Federal employees under the General Schedule (GS) will get an average raise of 3.1% starting in January 2020. As usual, the road to this end has been unpredictable and filled with bumps and potholes.
Avoiding a Government Shutdown
The House and Senate have passed a bill to fund the government (and to provide a 3.1% raise) and sent it to President Trump for signature. The president has signed the bill into law, thereby avoiding another government shutdown that would have gone into effect this weekend.
Here is how we ended up with a 3.1% average federal pay raise for 2020 (which won’t be final in any event until President Trump issues an Executive Order on the raise later this month).
How We Got to This Point
A bipartisan spending deal emerged in Congress in December and this legislation determined the final raise amount for next year. 3.1% is the percentage of the raise for military personnel in 2020 but that amount was not a certainty for federal employees. The spending bill reportedly includes a 2.6% increase and an additional 0.5% to go toward locality pay increases.
President Trump’s proposed budget for 2020 was for a pay freeze for the federal workforce. President Trump had also requested a pay freeze in 2019. That was eventually overturned by Congress though and an average retroactive pay raise of 1.9% was eventually implemented, overriding the president’s recommendation. The overall pay raise for 2019 was for 1.4% with an additional average of 0.5% for locality pay.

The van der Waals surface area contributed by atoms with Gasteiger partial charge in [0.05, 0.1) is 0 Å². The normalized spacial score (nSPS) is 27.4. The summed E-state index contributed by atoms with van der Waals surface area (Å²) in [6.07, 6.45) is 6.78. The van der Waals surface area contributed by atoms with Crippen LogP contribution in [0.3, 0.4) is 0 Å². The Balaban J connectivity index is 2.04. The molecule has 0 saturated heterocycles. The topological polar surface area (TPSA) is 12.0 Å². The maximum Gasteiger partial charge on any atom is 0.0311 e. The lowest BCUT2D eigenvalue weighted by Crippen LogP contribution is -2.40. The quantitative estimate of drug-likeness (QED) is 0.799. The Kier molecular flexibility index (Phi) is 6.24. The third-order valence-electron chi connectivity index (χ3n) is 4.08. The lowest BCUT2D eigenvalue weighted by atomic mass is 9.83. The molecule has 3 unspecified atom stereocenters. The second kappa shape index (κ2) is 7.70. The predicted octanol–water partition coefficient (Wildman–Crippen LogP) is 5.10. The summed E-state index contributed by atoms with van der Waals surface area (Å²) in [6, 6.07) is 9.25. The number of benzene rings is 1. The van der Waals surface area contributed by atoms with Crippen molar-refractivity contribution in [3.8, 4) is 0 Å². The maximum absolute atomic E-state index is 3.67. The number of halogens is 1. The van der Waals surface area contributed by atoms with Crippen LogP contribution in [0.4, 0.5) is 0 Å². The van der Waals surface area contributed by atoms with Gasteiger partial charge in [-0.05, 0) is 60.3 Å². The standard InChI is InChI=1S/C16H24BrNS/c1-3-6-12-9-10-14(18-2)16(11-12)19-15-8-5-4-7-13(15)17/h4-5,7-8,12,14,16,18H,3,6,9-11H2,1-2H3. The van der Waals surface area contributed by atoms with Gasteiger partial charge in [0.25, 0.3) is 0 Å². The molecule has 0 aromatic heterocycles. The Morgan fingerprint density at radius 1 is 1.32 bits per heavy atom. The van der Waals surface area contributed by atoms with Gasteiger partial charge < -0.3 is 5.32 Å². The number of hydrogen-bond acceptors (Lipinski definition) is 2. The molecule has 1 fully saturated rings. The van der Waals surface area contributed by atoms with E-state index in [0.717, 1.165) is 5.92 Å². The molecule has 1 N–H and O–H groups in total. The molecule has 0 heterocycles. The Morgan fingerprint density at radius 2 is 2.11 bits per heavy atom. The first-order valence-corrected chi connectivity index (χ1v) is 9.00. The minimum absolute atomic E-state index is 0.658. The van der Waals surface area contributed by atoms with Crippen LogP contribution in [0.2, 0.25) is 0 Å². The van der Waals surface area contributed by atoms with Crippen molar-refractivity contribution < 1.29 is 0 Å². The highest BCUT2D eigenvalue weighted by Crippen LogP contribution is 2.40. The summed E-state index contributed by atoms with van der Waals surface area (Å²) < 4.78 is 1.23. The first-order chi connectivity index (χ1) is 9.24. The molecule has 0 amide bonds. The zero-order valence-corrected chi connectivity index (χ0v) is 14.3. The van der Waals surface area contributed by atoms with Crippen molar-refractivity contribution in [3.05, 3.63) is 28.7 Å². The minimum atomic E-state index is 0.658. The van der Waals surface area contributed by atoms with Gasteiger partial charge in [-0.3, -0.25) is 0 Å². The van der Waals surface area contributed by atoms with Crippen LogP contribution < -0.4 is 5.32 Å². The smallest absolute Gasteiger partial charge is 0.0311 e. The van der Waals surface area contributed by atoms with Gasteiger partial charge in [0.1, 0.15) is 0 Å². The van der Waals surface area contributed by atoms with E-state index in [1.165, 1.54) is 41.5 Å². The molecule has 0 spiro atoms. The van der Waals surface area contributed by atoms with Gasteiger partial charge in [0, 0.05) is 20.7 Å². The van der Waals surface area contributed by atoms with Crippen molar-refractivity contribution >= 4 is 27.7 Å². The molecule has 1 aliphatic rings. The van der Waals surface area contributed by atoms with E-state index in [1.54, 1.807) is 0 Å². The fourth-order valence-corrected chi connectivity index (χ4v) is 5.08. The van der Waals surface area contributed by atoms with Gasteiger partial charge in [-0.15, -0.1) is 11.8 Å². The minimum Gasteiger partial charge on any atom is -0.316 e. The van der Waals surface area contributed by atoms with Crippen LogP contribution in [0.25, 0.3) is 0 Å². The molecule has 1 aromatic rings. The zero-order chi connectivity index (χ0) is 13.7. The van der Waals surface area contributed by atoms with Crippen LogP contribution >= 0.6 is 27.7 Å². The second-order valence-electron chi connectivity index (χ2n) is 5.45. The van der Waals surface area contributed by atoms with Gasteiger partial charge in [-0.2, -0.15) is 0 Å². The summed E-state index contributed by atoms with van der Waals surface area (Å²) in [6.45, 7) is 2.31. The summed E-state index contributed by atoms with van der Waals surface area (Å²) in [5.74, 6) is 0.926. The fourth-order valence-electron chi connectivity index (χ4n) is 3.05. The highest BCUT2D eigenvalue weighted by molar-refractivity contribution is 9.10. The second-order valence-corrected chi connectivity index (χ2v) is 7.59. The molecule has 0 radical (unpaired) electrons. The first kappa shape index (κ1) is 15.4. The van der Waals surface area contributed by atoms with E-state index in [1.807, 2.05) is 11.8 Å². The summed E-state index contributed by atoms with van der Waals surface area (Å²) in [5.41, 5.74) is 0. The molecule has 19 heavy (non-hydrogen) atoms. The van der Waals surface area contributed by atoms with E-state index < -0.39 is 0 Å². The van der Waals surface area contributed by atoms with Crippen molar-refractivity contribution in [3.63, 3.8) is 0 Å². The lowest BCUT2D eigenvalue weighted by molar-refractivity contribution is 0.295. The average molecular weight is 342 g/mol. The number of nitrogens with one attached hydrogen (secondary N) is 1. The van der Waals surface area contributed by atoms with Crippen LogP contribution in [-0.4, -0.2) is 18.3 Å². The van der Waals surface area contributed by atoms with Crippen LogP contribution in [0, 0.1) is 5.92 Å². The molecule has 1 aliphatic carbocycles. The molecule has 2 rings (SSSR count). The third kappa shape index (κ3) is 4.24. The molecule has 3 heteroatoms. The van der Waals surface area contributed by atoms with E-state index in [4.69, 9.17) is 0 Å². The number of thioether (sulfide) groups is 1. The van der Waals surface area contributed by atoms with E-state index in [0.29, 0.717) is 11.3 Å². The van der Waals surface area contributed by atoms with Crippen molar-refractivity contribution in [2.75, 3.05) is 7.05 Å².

But in August, President Trump recommended a 2.6% pay raise for the federal government’s General Schedule employees effective in January 2020.
Under this proposal, locality pay rates would have remained at the same level as 2019 though, an unpleasant surprise to the large number of federal employees in locality pay areas.
A locality pay freeze would also have had a larger impact on federal workers in places such as the Washington, DC metropolitan area and San Francisco where the locality pay raises are often the highest in the country for federal workers.
In June, prior to the 2.6% proposal from President Trump, the House passed a bill authorizing a 3.1% pay raise in 2020. The authorization was for a 2.6% base pay increase along with an additional 0.5% increase in locality pay.
In February, Congressman Gerry Connolly (D-VA) and Senator Brian Schatz (D-HI) introduced legislation to raise federal employee pay by 3.6%.
This is something of an annual tradition. The two lawmakers have teamed before to advocate for a higher pay raise for federal workers beyond what often ends up materializing from Congress and/or the White House. In 2018, for example, the duo’s legislative proposal sought a 3% pay raise in 2019. The year before, they wanted 3.2%, and in 2017, they wanted 5.3%.
Waiting for Final Action
As most federal employees know, even after the legislation sent to the president has been signed by President Trump, the final pay raise does not become final until an Executive Order is issued. That Order is usually accompanied by information from OPM regarding the pending pay raise, such as the locality pay rates for the coming year.
So, despite all of the activity to this point, there is still one more hurdle to cross before the figure is final.